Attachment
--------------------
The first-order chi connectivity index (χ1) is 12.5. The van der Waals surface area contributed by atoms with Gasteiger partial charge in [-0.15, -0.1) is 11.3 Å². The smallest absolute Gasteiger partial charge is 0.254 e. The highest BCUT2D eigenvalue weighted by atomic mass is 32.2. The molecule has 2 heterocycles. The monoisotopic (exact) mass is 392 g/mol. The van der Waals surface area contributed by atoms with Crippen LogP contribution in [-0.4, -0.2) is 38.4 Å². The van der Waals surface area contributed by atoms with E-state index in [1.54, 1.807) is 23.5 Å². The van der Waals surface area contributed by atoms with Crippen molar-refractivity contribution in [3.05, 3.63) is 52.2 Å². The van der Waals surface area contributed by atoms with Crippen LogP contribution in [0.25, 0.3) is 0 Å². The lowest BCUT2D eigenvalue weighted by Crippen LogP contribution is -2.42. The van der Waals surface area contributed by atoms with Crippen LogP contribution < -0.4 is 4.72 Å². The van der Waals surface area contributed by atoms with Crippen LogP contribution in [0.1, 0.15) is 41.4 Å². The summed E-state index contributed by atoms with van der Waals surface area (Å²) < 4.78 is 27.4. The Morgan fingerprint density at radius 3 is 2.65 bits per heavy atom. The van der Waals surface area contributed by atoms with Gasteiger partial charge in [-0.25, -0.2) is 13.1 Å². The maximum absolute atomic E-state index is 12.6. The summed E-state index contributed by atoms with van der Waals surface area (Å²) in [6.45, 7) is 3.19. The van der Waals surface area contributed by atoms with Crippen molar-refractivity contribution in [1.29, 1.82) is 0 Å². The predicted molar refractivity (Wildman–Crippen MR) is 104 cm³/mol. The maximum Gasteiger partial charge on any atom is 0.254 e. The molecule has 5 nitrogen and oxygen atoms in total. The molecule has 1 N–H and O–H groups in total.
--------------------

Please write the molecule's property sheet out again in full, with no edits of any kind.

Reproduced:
The first-order chi connectivity index (χ1) is 12.5. The van der Waals surface area contributed by atoms with Gasteiger partial charge in [-0.15, -0.1) is 11.3 Å². The smallest absolute Gasteiger partial charge is 0.254 e. The highest BCUT2D eigenvalue weighted by atomic mass is 32.2. The molecule has 2 heterocycles. The monoisotopic (exact) mass is 392 g/mol. The van der Waals surface area contributed by atoms with Crippen LogP contribution in [-0.4, -0.2) is 38.4 Å². The van der Waals surface area contributed by atoms with E-state index in [1.54, 1.807) is 23.5 Å². The van der Waals surface area contributed by atoms with Crippen molar-refractivity contribution in [3.05, 3.63) is 52.2 Å². The van der Waals surface area contributed by atoms with Crippen LogP contribution in [0.25, 0.3) is 0 Å². The lowest BCUT2D eigenvalue weighted by Crippen LogP contribution is -2.42. The van der Waals surface area contributed by atoms with Crippen LogP contribution < -0.4 is 4.72 Å². The van der Waals surface area contributed by atoms with Crippen LogP contribution in [0.1, 0.15) is 41.4 Å². The summed E-state index contributed by atoms with van der Waals surface area (Å²) < 4.78 is 27.4. The Morgan fingerprint density at radius 3 is 2.65 bits per heavy atom. The van der Waals surface area contributed by atoms with Gasteiger partial charge in [-0.25, -0.2) is 13.1 Å². The maximum absolute atomic E-state index is 12.6. The summed E-state index contributed by atoms with van der Waals surface area (Å²) in [6.45, 7) is 3.19. The van der Waals surface area contributed by atoms with Crippen molar-refractivity contribution in [1.29, 1.82) is 0 Å². The predicted molar refractivity (Wildman–Crippen MR) is 104 cm³/mol. The maximum Gasteiger partial charge on any atom is 0.254 e. The molecule has 5 nitrogen and oxygen atoms in total. The molecule has 1 N–H and O–H groups in total.